- Fatal-shooting victim ID'd; uncle said he tried to break up fight (9/29/16)30
- Driver charged with manslaughter in crash that killed 2 (9/27/16)
- Sister: Shooting victim died a hero (9/30/16)9
- Perryville couple arrested on felony drug charges after sting operation (9/29/16)
- Perryville High principal on leave; no reason given (9/28/16)9
- Video and evidence largely confirm trooper's claims in April traffic stop shooting (9/23/16)9
- Perryville man arrested for alleged patronizing prostitution, harassment (9/23/16)6
- Animal-rescue group receives grant from rock star for spay, neuter assistance (9/28/16)1
- Cape man may lose eye after shovel beating, police say (9/25/16)2
Special glasses aim to keep Israeli women out of men's sight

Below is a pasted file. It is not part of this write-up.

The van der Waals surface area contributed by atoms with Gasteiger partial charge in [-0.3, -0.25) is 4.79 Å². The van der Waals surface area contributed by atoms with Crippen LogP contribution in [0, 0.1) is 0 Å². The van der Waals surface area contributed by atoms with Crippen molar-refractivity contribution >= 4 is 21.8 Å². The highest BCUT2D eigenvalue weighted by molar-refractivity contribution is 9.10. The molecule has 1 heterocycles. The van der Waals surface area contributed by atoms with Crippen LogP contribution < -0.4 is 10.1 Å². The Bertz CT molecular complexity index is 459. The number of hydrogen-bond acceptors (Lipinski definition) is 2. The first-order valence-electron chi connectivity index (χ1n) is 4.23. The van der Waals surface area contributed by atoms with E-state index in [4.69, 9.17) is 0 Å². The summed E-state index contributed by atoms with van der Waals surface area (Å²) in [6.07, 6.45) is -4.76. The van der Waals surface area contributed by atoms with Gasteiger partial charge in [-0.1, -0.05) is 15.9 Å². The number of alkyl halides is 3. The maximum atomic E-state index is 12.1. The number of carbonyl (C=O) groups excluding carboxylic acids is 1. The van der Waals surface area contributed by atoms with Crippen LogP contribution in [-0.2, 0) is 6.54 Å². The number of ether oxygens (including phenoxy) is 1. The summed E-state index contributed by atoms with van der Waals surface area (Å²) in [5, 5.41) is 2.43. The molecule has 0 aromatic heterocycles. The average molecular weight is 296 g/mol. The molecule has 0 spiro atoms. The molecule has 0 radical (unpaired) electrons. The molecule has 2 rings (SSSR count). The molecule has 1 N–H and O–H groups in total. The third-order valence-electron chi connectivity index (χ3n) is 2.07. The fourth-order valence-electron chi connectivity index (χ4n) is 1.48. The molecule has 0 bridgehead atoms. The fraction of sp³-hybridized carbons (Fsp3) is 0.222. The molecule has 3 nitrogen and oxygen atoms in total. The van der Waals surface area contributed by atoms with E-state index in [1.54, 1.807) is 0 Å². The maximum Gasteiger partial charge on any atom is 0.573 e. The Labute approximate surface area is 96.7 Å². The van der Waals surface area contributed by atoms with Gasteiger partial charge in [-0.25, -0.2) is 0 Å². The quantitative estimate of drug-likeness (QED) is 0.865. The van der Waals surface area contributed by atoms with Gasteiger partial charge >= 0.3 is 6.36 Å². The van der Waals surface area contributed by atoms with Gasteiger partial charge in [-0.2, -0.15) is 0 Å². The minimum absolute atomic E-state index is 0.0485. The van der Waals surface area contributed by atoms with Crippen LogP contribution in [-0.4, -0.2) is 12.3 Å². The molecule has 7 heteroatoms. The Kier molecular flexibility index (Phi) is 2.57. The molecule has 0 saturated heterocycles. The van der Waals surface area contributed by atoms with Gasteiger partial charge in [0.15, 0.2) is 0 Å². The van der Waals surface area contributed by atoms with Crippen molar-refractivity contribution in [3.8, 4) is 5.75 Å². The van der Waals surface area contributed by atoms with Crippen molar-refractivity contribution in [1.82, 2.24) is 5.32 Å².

JERUSALEM -- It's the latest prescription for extreme ultra-Orthodox Jewish men who shun contact with the opposite sex: Glasses that blur their vision, so they don't have to see women they consider to be immodestly dressed.
In an effort to maintain their strictly devout lifestyle, the ultra-Orthodox have separated the sexes on buses, sidewalks and other public spaces in their neighborhoods. Their interpretation of Jewish law forbids contact between men and women who are not married.
Walls in their neighborhoods feature signs exhorting women to wear closed-necked, long-sleeved blouses and long skirts. Extremists have accosted women they consider to have flouted the code.
Now they're trying to keep them out of clear sight altogether.
The ultra-Orthodox community's unofficial "modesty patrols" are selling glasses with special blur-inducing stickers on their lenses. The glasses provide clear vision for up to a few meters so as not to impede movement, but anything beyond that gets blurry -- including women. It's not known how many have been sold.
For men forced to venture outside their insular communities, hoods and shields that block peripheral vision are also being offered.
The glasses are going for $6.